On Thu, Dec 17, 2009 at 10:03 PM, !@!#@#@$$#$%$ wrote:
My name is"""""""""""""and my husband and I will be travelling to Antigua from the $%^%$#%$%$. I have been reading your blog and I am very saddened by what it seems is happening to local tour companies there. My husband and I usually go on trips to places where we can try in some small way to support local businesses. We usually stay in smaller places, lodges and eco-resorts. We would like to book with your company precisely because it is smaller and seems to hire more local people. We are sorry we will not be there for one of the classic sailing tours, but have been getting information from Nell about dates and the other tours. (She is very helpful and answers e-mail very quickly.) We are going paddling on the 23rd and thus the 22nd and 24th are days available for us. I was going to book the Xtreme Tour, but I wish to ask about the trip to Stingray City. I am, however, a bit uncomfortable going to a place that seems to fence in rays? I am not wishing to be rude or presumptuous. Might you be able to tell me if they do any preservation work or are affiliated with any such group? The other option for us is the Eco-Tour, but we were reading on Tripadvisor that there is a one-two hour trip once on the boat to pick up people from other hotels. We will already be driving for nearly one hour in and back each way so we wonder if this review was accurate? Thanks for the specifics. It will help us choose tomorrow if you are able to e-mail back.
There are still many people who travel and look for companies like yours. There is a niche for smaller companies with better service and a focus on local development, I think. The information on your blog would be helpful on other sites such as antigua-nice, I think, where I also looked for info, or on Tripadvisor, if you could somehow manage this. I really wish you success in mobilizing locals and politians to act. Ultimately they would be helping, supporting and protecting Antiguans, I think.
@#@#@!####$$!@ in Toronto
Hi there! Thanks so much for taking the time to email. Two very good questions, but the answers to them may still make it hard for you to decide. Here goes (Xtreme Tour): Stingray City originally used a fence to keep the rays in for several reasons. See here: http://www.flickr.com/photos/antiguan/237351819/in/photostream/
The main one was that it takes a few months for rays to be conditioned A.K.A "tamed" into feeding. They are just like Pavlov's dogs. If they even hear the boat engine they come around expecting food. The guys there fed these enclosed fish four or five times a day until they just were conditioned into expecting it. While this was going on there were several alleged attempts to sabotage the business by another operator close by. The cruise ship excursion industry (which i am happy not to be directly involved in up to now) is even worse than the hotel excursion industry. Anyway, they kept the fence there and ended up putting a security shack there. Each night one of the park's employees would sit in the shack keeping watch. Check the image here: http://www.flickr.com/photos/antiguan/237351703/ They then made a policy of only hiring people from the nearest village where all the fishermen in the area come from and everyone kept an eye out for it. Since then they have removed the shack and have also removed the fence. In the jellyfish season (summer time) moon jellyfish can now come into the area. That was another cool thing about the fence, but moon's are not that bad anyway. For now there is a swim line like you see at hotels which is just a line with floats on it to keep the swimmers contained within a perimeter. The rays are free to swim and go wherever they want, but always return at feeding time to get an easy meal.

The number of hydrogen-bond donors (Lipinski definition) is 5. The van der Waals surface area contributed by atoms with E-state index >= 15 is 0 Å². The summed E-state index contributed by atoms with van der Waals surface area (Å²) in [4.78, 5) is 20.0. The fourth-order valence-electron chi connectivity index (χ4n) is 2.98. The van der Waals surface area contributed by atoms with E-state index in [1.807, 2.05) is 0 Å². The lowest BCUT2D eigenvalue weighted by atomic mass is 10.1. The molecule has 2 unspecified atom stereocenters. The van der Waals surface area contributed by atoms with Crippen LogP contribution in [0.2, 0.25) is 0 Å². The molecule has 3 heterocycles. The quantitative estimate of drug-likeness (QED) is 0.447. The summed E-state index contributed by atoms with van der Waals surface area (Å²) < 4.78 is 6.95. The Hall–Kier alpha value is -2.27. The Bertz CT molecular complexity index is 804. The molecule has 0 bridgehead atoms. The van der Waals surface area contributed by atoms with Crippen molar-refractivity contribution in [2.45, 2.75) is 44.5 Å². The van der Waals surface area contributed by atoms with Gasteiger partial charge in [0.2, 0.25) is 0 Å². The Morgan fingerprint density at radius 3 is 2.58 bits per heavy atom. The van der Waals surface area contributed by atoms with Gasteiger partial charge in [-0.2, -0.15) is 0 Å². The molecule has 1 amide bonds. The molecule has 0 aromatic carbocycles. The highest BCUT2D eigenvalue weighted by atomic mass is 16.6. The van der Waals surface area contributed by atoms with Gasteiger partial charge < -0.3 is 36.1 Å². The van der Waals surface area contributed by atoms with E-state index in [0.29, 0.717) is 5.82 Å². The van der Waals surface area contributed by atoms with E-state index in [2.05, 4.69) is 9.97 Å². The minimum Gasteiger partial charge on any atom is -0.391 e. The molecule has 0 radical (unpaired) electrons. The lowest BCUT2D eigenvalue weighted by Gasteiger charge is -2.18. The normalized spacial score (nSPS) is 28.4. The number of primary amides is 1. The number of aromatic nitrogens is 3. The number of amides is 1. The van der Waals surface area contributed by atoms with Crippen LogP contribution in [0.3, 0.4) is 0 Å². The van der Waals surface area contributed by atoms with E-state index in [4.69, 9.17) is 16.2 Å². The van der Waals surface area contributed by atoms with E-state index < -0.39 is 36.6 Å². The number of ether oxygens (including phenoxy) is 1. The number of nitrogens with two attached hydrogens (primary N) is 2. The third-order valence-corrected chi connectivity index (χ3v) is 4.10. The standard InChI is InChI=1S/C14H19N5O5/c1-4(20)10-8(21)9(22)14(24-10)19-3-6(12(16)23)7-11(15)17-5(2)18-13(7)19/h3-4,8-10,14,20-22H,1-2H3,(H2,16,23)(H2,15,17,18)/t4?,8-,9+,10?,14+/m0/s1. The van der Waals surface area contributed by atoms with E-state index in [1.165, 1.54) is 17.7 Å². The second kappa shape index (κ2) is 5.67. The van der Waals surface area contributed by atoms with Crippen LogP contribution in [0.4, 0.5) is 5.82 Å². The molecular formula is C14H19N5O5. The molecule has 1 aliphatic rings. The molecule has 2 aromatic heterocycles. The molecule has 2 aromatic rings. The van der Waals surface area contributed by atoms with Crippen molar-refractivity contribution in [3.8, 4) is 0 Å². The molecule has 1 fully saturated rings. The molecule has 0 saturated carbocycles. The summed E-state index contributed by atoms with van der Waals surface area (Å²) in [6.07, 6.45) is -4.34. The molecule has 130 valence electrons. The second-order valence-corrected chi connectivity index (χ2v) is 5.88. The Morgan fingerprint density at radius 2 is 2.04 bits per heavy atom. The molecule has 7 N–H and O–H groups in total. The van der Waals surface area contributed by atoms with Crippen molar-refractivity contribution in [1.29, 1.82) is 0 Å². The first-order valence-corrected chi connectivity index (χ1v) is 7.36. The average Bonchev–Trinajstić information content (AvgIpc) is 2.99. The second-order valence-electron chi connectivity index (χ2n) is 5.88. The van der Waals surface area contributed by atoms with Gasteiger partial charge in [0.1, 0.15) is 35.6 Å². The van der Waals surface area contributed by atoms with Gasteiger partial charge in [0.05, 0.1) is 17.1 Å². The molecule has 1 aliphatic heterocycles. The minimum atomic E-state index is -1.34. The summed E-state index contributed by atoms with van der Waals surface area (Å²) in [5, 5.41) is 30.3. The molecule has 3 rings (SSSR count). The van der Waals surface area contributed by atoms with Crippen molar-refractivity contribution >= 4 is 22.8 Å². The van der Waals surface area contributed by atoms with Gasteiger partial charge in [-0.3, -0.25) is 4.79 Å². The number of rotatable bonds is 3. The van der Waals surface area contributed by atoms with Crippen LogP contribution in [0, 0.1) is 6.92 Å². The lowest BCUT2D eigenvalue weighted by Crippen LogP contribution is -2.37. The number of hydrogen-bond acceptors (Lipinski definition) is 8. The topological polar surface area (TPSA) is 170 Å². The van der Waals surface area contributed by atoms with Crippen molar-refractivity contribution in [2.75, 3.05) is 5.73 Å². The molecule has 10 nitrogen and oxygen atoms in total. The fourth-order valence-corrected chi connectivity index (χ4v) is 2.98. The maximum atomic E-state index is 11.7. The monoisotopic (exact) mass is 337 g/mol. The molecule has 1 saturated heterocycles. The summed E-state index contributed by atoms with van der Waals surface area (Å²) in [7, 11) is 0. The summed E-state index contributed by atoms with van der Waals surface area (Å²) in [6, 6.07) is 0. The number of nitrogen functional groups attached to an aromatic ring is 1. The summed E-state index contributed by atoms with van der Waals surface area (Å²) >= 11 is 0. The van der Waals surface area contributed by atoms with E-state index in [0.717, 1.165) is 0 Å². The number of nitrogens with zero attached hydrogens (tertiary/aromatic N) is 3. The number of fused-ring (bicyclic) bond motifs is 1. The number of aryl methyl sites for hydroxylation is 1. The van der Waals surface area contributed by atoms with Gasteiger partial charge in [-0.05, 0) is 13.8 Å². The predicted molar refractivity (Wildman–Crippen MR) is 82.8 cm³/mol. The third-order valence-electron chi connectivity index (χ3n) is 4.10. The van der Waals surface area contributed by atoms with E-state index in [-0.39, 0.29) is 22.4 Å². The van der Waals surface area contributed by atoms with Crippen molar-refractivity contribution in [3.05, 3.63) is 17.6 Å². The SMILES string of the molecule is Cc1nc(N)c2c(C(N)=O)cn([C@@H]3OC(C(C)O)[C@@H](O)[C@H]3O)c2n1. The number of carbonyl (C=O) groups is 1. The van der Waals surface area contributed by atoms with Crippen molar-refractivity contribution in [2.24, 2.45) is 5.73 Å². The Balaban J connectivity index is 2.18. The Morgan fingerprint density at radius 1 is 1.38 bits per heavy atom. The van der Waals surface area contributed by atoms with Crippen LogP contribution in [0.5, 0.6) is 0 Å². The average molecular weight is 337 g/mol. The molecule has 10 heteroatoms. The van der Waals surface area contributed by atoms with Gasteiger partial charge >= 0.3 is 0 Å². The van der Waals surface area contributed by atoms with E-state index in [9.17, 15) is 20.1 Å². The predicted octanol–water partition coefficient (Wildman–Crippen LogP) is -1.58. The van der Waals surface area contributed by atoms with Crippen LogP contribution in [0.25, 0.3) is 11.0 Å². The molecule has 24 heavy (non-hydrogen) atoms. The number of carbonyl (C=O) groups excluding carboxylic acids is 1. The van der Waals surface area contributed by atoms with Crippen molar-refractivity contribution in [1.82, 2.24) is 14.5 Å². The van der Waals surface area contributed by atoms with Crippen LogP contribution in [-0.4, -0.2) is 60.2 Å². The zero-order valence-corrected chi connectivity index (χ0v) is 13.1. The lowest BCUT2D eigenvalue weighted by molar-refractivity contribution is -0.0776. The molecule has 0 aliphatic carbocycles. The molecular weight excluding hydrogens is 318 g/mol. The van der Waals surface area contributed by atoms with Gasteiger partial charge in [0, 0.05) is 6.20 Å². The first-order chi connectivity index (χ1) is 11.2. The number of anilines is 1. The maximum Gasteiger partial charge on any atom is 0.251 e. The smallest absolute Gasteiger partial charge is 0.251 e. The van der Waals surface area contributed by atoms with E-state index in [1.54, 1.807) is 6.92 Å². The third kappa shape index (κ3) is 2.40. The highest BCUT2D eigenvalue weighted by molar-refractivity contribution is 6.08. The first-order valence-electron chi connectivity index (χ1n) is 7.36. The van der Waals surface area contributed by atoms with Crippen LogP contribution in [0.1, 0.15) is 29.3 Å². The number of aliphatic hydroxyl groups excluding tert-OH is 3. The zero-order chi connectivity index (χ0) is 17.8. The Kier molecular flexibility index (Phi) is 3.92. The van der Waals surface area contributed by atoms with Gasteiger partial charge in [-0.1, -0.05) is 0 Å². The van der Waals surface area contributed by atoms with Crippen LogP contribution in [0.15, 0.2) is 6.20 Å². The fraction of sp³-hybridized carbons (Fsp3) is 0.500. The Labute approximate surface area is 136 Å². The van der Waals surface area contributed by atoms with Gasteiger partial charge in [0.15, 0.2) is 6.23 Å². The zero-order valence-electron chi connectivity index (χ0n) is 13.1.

A few other things to remember is that southern stingrays are fish which are not endangered or threatened at all unlike tuna for example (many of which will probably be extinct within the next 20 years). However in Antigua, people still eat rays and many are caught accidentally as by catch in nets. You can read more about that here in one of my blogs on netting and another on the North East Marine Management Area which is where many rays are killed (and also where stingray city is). Stingray City does quite a bit of community work including environmental cleanups other things like that. They are always willing to help me in any campaign or activist work that I suggest. They are also members of the Environmental Awareness Group. Anyway, if you need more info on any of this you can email me again.
OK. Info on Eco Tour concerns: The Eco Tour starts in Jolly Harbour at 9:15 am with the first pickup. You tour out through the huge marina and cruise out into Mosquito cove passing Pearns Point. Here you can usually see Montserrat and it's very active volcano as well as Redonda in the west. On clear days you will also see Nevis and on extra clear days you can see St. Kitts and Guadeloupe too. Anyway, you then cruise past the beautiful Five Islands Harbour, Pinchin Bay and then you see the unusual and very interesting Hawksbill Rock just outside the hotel with the same name. Of course one of their four beaches is the famous Nude Beach where you can find Captain JD and Captain Tony getting all over tans each week. (hahahahaha) We occasionally collect there guests here as well as some from Galley Bay. This is at about 9:25 am. Then we cruise out past the next point and past Galley Bay. We get a good view of the beautiful Deep Bay with it's old wreck (Andes 1905) just as we pass Georgio Armani's houses on the point there. From here we either go into St. Johns or directly to Dickenson Bay depending on our reservations. Sometimes we have direct Internet bookings from cruise ship passengers and will go into Deep Water Harbour to collect them. On those days we also occasionally collect guests from the Grand Pineapple Beach Hotel and from the St. James Club too. To get there we have to pass the interesting Fort Barrington which is now part of the national parks of Antigua and Barbuda. We get into St. Johns at 9:50 and are leave at 10 sharp. On the way out of St. Johns we stop and give a little history of the old Fort James which also served to protect the harbour. Great photos here! We pass Runaway Bay and get to Dickenson Bay at 10:15 where we collect the remainder of our guests (including Pineapple, Verandah and St. James Club guests if we didn't stop in St. Johns.) From here we depart in five to ten minutes and cruise up past Sisters island and then Blue Waters Hotel and the Boons Estate, up the coast towards Prickly Pear Island and the start of the North Sound (and marine management area). We pass the beautiful Jabbawock Beach and the Kitesurfing school on our way up to Shoal Point and then up to Long Island (Jumby Bay). We are now in the very protected North Sound. It's here that we anchor up serve drinks and speak about the history of the area and then about the ecology of Long Island and especially about the Jumby Bay Turtle Project. We arrive there at 11 am. If you come to St. Johns then you will have been on the boat for an hour and if you went to Dickenson you will have been on the boat for just over 30 minutes. All of it is excellent sight seeing and i would recommend paying the extra cab fare and going to Jolly Harbour for the start. This way you get an awesome tour of the west coast. Some people just want to snorkel and couldn't care less about history, ecology, or anything other than snorkeling. I understand that and understand why the trip up to the islands may be not that interesting. We have seen whales, dolphins, rays, endangered birds and all sorts of cool stuff along the way to the North Sound. I am eager to see what comes up every time i leave Jolly Harbour. The journey up the coast is beautiful to me, but as you can see from Trip Advisor, its not for everyone. By the way, after drinks and the history/ecology talks we then cruise past the fascinating Maiden ISland which R. Alan Stanford chase my eco tour from all those years ago. Here you can see his artificial barrier reef. Then it's over to the mangrove habitat of Guiana Island. Loads of interesting stuff to see and hear about here. We spend so much time there as kids fishing. Such a cool spot. After that we cruise up in between the little islands like Lobster, Exchange, Rabbit, Hells Gate and all the rest of them passing nesting birds (depending on the time of year) and wonderful picturesque vistas. This is one of my favorite places on earth and so beautiful! Check the map here: http://farm4.static.flickr.com/3434/3291375692_d5d9d9ac47_o.jpg We are usually passing through these islands on our way to Great Bird Island at about noon. We arrive at 12:15 or so at Bird, have some more drinks and then get off the boat for the nature walk up to the top of the island. It's high enough so that you can see the entire area. Some of the best "holiday style" photos are taken there. I think Antiguanice is putting some up that a guest shot on the eco tour later today. Since your question was about the start of the tour, i will leave it there. You know about the rest of the tour and all the caving, snorkeling and other cool stuff done on eco tour. Hope you had time to read all of this. I think i am going to put it on my blog for today. Thanks for the inspiration!